I got intrigued by this series when I read Blooey’s post regarding the launching of Vespers Rising. I’ve always sensed that the books have a huge following, so lucky for me I was able to find several copies in our library (Books 1-4, not bad). So I thought, might as well see for myself what the hoopla is all about. I’ve always felt that any book that would capture children’s attention and engage them meaningfully in reading would most likely have redeeming qualities. What sparked my curiosity even more is that there is an interactive component to the book with readers being encouraged to go on their own clue hunt from their official website. As you read the books and collect the cards, you can also play the game, use your sharp wits and knowledge of the Cahill family, to outwit and outplay your opponents. Apparently, there are prizes at stake. Not bad.
The Series Curse. I am undoubtedly a series addict, be it books or TV shows. I am sure Sigmund Freud would have a lot of insights and mother-complexes-ruminations from that statement alone. I mentioned that because prior to this ten-book volume on The 39 clues, I also collected Lemony Snicket’s The Series of Unfortunate Events (Books 1-13), J.K. Rowling’s Harry Potter (Books 1-7), Trenton Lee Stewart’s Mysterious Benedict Society Series (Books 1-3), Books 1-2 of Pseudonymous Bosch, The Artemis Fowl Series, The Hunger Games Trilogy, Philip Pullman’s Dark Materials, Cornelia Funke’s Inkheart Trilogy (and yes I even read the Twilight Series – I borrowed it from a good friend). I could perhaps chalk it up to my addiction to Sweet Valley High when I was younger.
I mentioned to a friend once that I find it extremely important to familiarize myself with what the young ones (tweeners, teenagers, even young kids) are currently reading – it gives me a keen insight on the things that fascinate them: it defines their sensibilities and current ways of being, which are inextricably linked with the zeitgeist of the times. Regardless of whether critics dismiss it as popular nonsense, I believe it provides a window to the current generation’s ethos (waxing academic here, I am afraid). I am not among those who dismiss a book simply because it’s popular or in the bestseller list for a period of time. I do try to keep an open mind and I love reading for the sake of reading.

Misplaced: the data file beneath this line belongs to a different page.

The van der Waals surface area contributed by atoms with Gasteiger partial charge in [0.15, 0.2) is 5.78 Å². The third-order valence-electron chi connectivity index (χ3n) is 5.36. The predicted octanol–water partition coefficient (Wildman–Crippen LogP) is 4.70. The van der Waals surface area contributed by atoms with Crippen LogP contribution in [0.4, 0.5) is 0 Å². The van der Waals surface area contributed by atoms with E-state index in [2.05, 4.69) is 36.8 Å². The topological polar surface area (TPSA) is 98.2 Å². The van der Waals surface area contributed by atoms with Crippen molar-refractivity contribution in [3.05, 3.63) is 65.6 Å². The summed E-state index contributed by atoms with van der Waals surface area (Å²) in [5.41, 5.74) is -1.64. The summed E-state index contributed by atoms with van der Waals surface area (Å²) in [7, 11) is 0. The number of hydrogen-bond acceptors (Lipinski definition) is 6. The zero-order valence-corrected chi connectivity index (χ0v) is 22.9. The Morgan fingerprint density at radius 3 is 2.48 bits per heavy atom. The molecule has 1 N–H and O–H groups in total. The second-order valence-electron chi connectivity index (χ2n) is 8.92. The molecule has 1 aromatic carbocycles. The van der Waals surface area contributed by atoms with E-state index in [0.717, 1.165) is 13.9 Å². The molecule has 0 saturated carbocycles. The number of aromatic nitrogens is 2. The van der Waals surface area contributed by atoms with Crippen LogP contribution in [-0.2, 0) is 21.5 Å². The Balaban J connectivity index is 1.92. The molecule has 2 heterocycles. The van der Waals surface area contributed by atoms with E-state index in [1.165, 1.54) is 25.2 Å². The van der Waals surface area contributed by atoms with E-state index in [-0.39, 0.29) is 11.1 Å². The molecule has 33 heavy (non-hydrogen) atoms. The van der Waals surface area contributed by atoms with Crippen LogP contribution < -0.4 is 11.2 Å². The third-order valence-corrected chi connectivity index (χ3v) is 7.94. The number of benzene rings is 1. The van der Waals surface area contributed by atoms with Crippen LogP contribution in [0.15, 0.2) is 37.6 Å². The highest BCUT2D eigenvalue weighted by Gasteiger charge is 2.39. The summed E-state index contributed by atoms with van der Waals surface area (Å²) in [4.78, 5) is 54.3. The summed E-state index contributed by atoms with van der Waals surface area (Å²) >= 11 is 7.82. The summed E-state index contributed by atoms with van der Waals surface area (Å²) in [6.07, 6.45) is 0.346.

However, this is double-edged. The more I read books, the higher my standards and expectations are about books. Call it a refinement of taste or whathaveyou. Despite this, I continue exploring as much titles as I can (within limits of course). This is kind of a long introduction to what I wanted to say about The Maze of Bones, but I feel that it should be given a context.
I enjoyed the book, but I was not taken with the writing style. I loved the concept of powerful family members who are at each other’s throat vying for a challenge that puts the entire world at risk and hanging in a precarious balance – but I found myself scrunching my nose with some of the lines that made Dan Cahill appear like a ‘doofus’ or
a ‘dweeb’ as what his sister Amy Calls him. I felt that his character was not given sufficient justice – his mathematical skills are quite evident and that should have been a good kick-off point for his sharpness in identifying connections where none appear to exist – but he was portrayed as a boy with limited vocabulary skills and kind of like a cardboard cut out from one of the Disney series that my daughter is fond of watching (say, I Carly, Victorious, Big Time Rush, Shake it Up) and the like. I understand the need to connect with a younger audience and reaching them through allusions with pop stars and use of colloquialisms – and I am sure that this must have added to its appeal with some of the